“My mating profile mentioned my peculiar tastes,” she said.
“I thought ‘peculiar’ referred to the mating ritual, not
criminal behavior,” he said, studying her living space. No surprise there. All
single occupancy apartments, in New York, looked the same: a kitchenet, a
bathroom, a bed, a refrigeration unit, and three cabinets—one for food and drinking
water, one for clothing, and the biggest one for testing kits, gloves, masks, bleach,
and a quick relocation bag.
“Well,” she said, crossing her arms, “now you know.” When he
turned towards the door, she tried to stop him. “Wait!” She hadn’t meant to
shout. But his reaction had caught her by surprise. She had taken so many
precautions. She spent all her rest hours at the NY Intimacy and Procreation
Center, reviewing potential mates’ records. She researched him for weeks. All the signs were there.
“Look, ma’am,” he tried walking around her, “I don’t want
When he grabbed the doorknob, she decided to let him go.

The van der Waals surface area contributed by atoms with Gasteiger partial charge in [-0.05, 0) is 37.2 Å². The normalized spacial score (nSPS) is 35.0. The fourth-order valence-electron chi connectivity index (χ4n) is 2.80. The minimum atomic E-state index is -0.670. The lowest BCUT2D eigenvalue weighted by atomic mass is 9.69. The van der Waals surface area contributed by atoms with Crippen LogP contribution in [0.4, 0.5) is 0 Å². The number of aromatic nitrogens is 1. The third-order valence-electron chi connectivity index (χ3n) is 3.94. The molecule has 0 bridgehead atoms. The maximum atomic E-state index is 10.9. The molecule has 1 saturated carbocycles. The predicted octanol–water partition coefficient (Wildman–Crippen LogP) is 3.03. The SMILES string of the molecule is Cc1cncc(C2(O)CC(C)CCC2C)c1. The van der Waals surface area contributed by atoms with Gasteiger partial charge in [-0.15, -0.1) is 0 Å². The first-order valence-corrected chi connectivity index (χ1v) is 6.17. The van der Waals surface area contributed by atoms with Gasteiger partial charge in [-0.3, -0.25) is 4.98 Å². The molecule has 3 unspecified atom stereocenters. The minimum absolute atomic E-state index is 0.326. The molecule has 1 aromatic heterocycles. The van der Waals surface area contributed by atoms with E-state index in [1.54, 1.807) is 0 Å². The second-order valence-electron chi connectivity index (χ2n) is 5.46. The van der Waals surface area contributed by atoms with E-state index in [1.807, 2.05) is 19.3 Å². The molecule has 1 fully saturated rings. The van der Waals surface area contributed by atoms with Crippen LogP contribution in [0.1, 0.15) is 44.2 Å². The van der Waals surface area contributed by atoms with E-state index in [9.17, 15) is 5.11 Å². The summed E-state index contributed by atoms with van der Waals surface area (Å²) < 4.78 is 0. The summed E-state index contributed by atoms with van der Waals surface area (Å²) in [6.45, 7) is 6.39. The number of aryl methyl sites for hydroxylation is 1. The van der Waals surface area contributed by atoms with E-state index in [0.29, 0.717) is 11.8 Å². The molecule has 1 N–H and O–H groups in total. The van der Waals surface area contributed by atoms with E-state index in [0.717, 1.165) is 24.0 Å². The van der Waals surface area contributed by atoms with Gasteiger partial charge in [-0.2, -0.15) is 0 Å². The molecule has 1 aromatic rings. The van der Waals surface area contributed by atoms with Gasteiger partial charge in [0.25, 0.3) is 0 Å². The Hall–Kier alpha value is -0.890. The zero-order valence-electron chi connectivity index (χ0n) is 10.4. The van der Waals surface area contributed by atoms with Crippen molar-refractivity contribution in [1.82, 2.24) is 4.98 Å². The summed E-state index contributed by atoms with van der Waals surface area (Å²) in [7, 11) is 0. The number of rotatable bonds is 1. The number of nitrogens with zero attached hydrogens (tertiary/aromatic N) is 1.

Until she realized that his hand was trembling. Oh, screw it, she
thought, before whispering the signal in a single breath, “In a rotting world, wild souls must fight…”
He didn’t turn around. He didn’t let go of the doorknob. He
didn’t move at all.
She stared at her relocation bag, and was so lost in trying
to figure why she never planned for this outcome, that she couldn’t hear what
he was saying. “What?”
“I said, fight
to become contagions of hope. I might’ve also said that codes in
haiku also speak of peculiar tastes.” He smiled.
She grinned. “It’s a senryu.”
Their lovemaking was fast and delicious. It had been quite a
while. When dread tears the world apart, it’s difficult to find souls to feel safe
and whole with.
Before parting, that day, he gave her a crowd at the beach
to add to her postcard collection. She gave him a merry couple dancing in front
of friends to add to his.
a gift from a friend
via Artistic Interpretations